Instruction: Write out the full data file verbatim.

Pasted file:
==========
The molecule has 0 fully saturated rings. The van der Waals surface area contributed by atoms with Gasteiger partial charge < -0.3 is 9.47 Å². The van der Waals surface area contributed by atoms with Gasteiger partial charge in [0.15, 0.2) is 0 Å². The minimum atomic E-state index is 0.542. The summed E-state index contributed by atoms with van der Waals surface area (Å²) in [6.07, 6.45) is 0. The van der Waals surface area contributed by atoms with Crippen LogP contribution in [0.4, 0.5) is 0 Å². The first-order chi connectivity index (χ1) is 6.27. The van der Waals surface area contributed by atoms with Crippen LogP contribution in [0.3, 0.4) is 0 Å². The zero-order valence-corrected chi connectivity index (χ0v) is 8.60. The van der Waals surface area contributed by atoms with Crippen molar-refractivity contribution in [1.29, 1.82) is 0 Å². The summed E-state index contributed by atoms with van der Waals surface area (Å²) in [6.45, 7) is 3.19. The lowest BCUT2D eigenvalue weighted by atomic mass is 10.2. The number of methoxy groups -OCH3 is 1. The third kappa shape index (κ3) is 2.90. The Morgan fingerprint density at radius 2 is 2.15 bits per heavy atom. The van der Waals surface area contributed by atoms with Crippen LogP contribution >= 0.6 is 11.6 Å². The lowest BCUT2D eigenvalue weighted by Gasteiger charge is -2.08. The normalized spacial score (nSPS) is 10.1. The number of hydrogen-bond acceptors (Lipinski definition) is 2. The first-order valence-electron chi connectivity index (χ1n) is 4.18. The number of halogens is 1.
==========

The molecule has 0 fully saturated rings. The van der Waals surface area contributed by atoms with Gasteiger partial charge < -0.3 is 9.47 Å². The van der Waals surface area contributed by atoms with Gasteiger partial charge in [0.15, 0.2) is 0 Å². The minimum atomic E-state index is 0.542. The summed E-state index contributed by atoms with van der Waals surface area (Å²) in [6.07, 6.45) is 0. The van der Waals surface area contributed by atoms with Crippen LogP contribution in [0.4, 0.5) is 0 Å². The first-order chi connectivity index (χ1) is 6.27. The van der Waals surface area contributed by atoms with Crippen LogP contribution in [0.3, 0.4) is 0 Å². The zero-order valence-corrected chi connectivity index (χ0v) is 8.60. The van der Waals surface area contributed by atoms with Crippen molar-refractivity contribution in [1.29, 1.82) is 0 Å². The summed E-state index contributed by atoms with van der Waals surface area (Å²) in [6.45, 7) is 3.19. The lowest BCUT2D eigenvalue weighted by atomic mass is 10.2. The number of methoxy groups -OCH3 is 1. The third kappa shape index (κ3) is 2.90. The Morgan fingerprint density at radius 2 is 2.15 bits per heavy atom. The van der Waals surface area contributed by atoms with Crippen LogP contribution >= 0.6 is 11.6 Å². The lowest BCUT2D eigenvalue weighted by Gasteiger charge is -2.08. The normalized spacial score (nSPS) is 10.1. The number of hydrogen-bond acceptors (Lipinski definition) is 2. The first-order valence-electron chi connectivity index (χ1n) is 4.18. The number of halogens is 1.